What's wrong with this picture? Atlantic Yards B2 rendering skews several perspectives, suggests clock tower
The rendering, by SHoP, is but one in a long history of skewed and misleading renderings produced for the Atlantic Yards project and, frankly, in the world of development.
There's a lot confounding about it, especially the mysterious and misleading appearance of the Williamsburgh Savings Bank tower in the background.
Note, for example, that, when standing on the southwest corner of Dean Street and Sixth Avenue, as shown in the photo below left, you can't see the bank building and can barely see the Bank of New York tower over the Atlantic Terminal mall. The new residential tower would take up a lot more space on the skyline.
Then-New York Times architecture critic Nicolai Ouroussoff wrote in April 2008 that architectural renderings are part of the marketing scheme for a major development, and that misleading and incomplete renderings produce a "distorted picture of reality" that "stifles what is supposed to be an open, democratic process."
He wasn't writing about Atlantic Yards, but he could have. Consider the 2006 rendering below, by Gehry Architects, that showed the 512-foot bank tower nearly as tall as the 620-foot Miss Brooklyn tower (which seems permanently on hold, leaving a plaza instead outside the arena).
It also depicted the bank tower as far taller than the 511-foot B4 tower, still planned at the northeast corner of the arena block.
The view suggests that the big bad Williamsburgh Savings Bank building (aka One Hanson Place) is tilted and somehow crushing the vulnerable and modest Miss Brooklyn.
Actually, Miss Brooklyn, if built, would be three times the bulk, in square footage, of the bank tower.
It has since been reduced to 511 feet tall, without a change in bulk, but even that symbolic cut, one foot shorter than the bank building, means the tower still blocks views of the bank's iconic clock.
And if Miss Brooklyn (aka B1) is ever built, it's not implausible that it could be taller than now planned, since other towers in Brooklyn have since been built higher than the bank tower, which no longer has primacy. (Maybe all Miss Brooklyn needs is some "affordable housing.")
Looking at B2
Let's take a look again at that new rendering of B2. First, it's shot from what looks to be both the corner of Dean Street and Flatbush Avenue as well as a position to the east, directly across the street from the Dean Street entrance to the Barclays Center and the loading dock. The bank tower extends discreetly over the arena.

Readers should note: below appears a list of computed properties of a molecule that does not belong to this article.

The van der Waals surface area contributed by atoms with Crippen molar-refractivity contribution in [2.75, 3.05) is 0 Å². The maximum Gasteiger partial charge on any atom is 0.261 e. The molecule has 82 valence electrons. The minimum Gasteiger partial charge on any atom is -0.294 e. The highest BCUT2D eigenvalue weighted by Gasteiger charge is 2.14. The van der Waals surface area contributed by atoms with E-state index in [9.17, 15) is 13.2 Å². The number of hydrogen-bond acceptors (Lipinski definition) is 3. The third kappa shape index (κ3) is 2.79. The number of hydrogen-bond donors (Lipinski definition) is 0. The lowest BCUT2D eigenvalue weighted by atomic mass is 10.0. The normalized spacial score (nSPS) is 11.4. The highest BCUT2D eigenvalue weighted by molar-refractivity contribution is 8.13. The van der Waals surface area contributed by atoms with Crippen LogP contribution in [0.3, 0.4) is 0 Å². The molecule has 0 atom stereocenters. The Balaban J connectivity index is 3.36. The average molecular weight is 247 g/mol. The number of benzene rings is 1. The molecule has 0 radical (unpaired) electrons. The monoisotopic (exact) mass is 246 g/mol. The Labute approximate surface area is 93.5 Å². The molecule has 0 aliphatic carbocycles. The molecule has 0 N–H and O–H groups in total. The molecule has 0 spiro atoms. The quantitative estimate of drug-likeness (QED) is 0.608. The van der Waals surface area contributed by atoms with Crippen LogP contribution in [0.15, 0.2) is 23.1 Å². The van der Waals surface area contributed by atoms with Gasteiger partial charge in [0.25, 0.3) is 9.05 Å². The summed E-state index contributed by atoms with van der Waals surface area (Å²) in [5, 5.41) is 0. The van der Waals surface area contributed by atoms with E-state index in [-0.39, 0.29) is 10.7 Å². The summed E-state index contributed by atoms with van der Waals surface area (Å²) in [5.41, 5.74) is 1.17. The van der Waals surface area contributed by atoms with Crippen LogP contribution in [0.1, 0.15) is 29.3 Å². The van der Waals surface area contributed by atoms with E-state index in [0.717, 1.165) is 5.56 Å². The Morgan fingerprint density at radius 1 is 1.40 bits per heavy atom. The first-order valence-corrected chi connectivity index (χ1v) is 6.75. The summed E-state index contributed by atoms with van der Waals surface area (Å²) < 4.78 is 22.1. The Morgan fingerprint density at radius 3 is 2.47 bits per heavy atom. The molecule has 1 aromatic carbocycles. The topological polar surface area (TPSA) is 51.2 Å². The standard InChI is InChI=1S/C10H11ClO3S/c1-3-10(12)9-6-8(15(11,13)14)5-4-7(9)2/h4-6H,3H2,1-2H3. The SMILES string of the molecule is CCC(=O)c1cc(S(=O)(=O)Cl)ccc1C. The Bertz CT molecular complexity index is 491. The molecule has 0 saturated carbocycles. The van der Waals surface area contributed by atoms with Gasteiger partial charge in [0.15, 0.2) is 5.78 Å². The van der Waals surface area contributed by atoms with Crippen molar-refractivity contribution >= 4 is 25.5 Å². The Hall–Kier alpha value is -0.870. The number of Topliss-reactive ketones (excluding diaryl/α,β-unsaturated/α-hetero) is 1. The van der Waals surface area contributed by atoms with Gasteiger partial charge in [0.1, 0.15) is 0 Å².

The problem is that Dean Street is only about 75 feet wide, not 300 feet (or more) as suggested in the rendering, and the perspective's highly unlikely, if not impossible.
At right is a view of the bank tower in the distance, but that's achieved only by standing on the south and west corner of Flatbush Avenue, the while the rendering is from the north side of Flatbush.
Also note, at right, how the arena itself fills up a significant amount of the frame.
In the rendering above, the people in the foreground are life-size, while the people in the background are tiny.
Below left, if you move further back along Flatbush Avenue toward Park Slope, you can't see the bank tower. while pointing more directly toward the arena entrance on Dean Street. Remember, the arena itself is more than 130 feet tall, and thus would block a good deal of anything behind it, at least for those at street level.
In the rendering, the top of the entrance to the Barclays Center appears to be at eye level for the viewer, suggesting the perspective is simultaneously from ground level and from the roof of a four-story on the south side of the street.
What you see from across the street
Below are some current perspectives from across Dean Street, at ground level. You don't get any inkling of the bank tower.
(Note how in the rendering by SHoP, the loading dock appears to be covered with the gentle arc of the arena, rather than, as seen from ground level, jutting out in rectangular fashion. That perspective is thus likely from some hovering point above ground level.)